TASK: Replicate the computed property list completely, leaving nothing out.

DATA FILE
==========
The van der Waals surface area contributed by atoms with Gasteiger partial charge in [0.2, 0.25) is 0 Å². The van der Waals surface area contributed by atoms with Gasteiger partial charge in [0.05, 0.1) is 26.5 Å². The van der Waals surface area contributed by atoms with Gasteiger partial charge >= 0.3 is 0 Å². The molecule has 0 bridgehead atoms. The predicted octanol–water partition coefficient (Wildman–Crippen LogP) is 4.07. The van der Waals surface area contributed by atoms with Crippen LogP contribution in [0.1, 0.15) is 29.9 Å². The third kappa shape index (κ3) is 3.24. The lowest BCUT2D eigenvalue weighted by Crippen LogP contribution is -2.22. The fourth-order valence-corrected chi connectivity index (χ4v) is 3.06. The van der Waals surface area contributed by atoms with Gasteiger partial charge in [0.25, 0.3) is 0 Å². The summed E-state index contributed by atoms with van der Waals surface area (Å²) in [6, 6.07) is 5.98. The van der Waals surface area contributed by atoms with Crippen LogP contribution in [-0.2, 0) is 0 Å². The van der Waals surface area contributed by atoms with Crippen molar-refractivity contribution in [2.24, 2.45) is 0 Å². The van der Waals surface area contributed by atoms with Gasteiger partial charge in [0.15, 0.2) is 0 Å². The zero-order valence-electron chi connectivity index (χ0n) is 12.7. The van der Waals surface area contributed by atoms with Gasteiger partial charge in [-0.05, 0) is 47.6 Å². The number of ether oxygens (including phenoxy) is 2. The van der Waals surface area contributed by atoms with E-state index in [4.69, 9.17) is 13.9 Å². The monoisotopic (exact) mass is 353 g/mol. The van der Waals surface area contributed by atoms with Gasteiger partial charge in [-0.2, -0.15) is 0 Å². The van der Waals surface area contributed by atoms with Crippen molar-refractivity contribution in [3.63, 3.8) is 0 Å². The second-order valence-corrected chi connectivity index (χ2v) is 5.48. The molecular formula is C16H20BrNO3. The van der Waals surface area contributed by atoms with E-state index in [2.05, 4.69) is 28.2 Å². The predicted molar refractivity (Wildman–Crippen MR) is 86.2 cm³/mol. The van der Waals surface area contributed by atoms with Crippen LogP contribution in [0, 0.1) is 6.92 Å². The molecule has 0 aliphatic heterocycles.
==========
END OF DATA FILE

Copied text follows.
The van der Waals surface area contributed by atoms with Gasteiger partial charge in [0.2, 0.25) is 0 Å². The van der Waals surface area contributed by atoms with Gasteiger partial charge in [0.05, 0.1) is 26.5 Å². The van der Waals surface area contributed by atoms with Gasteiger partial charge >= 0.3 is 0 Å². The molecule has 0 bridgehead atoms. The predicted octanol–water partition coefficient (Wildman–Crippen LogP) is 4.07. The van der Waals surface area contributed by atoms with Crippen LogP contribution in [0.1, 0.15) is 29.9 Å². The third kappa shape index (κ3) is 3.24. The lowest BCUT2D eigenvalue weighted by Crippen LogP contribution is -2.22. The fourth-order valence-corrected chi connectivity index (χ4v) is 3.06. The van der Waals surface area contributed by atoms with Gasteiger partial charge in [0.25, 0.3) is 0 Å². The summed E-state index contributed by atoms with van der Waals surface area (Å²) in [6, 6.07) is 5.98. The van der Waals surface area contributed by atoms with Crippen LogP contribution in [-0.2, 0) is 0 Å². The van der Waals surface area contributed by atoms with Crippen molar-refractivity contribution in [2.24, 2.45) is 0 Å². The van der Waals surface area contributed by atoms with Gasteiger partial charge in [0.15, 0.2) is 0 Å². The zero-order valence-electron chi connectivity index (χ0n) is 12.7. The van der Waals surface area contributed by atoms with Gasteiger partial charge in [-0.05, 0) is 47.6 Å². The number of ether oxygens (including phenoxy) is 2. The van der Waals surface area contributed by atoms with E-state index in [4.69, 9.17) is 13.9 Å². The monoisotopic (exact) mass is 353 g/mol. The van der Waals surface area contributed by atoms with Gasteiger partial charge in [-0.2, -0.15) is 0 Å². The van der Waals surface area contributed by atoms with Crippen molar-refractivity contribution in [3.63, 3.8) is 0 Å². The second-order valence-corrected chi connectivity index (χ2v) is 5.48. The molecular formula is C16H20BrNO3. The van der Waals surface area contributed by atoms with E-state index in [2.05, 4.69) is 28.2 Å². The predicted molar refractivity (Wildman–Crippen MR) is 86.2 cm³/mol. The van der Waals surface area contributed by atoms with Crippen LogP contribution in [0, 0.1) is 6.92 Å². The molecule has 0 aliphatic heterocycles.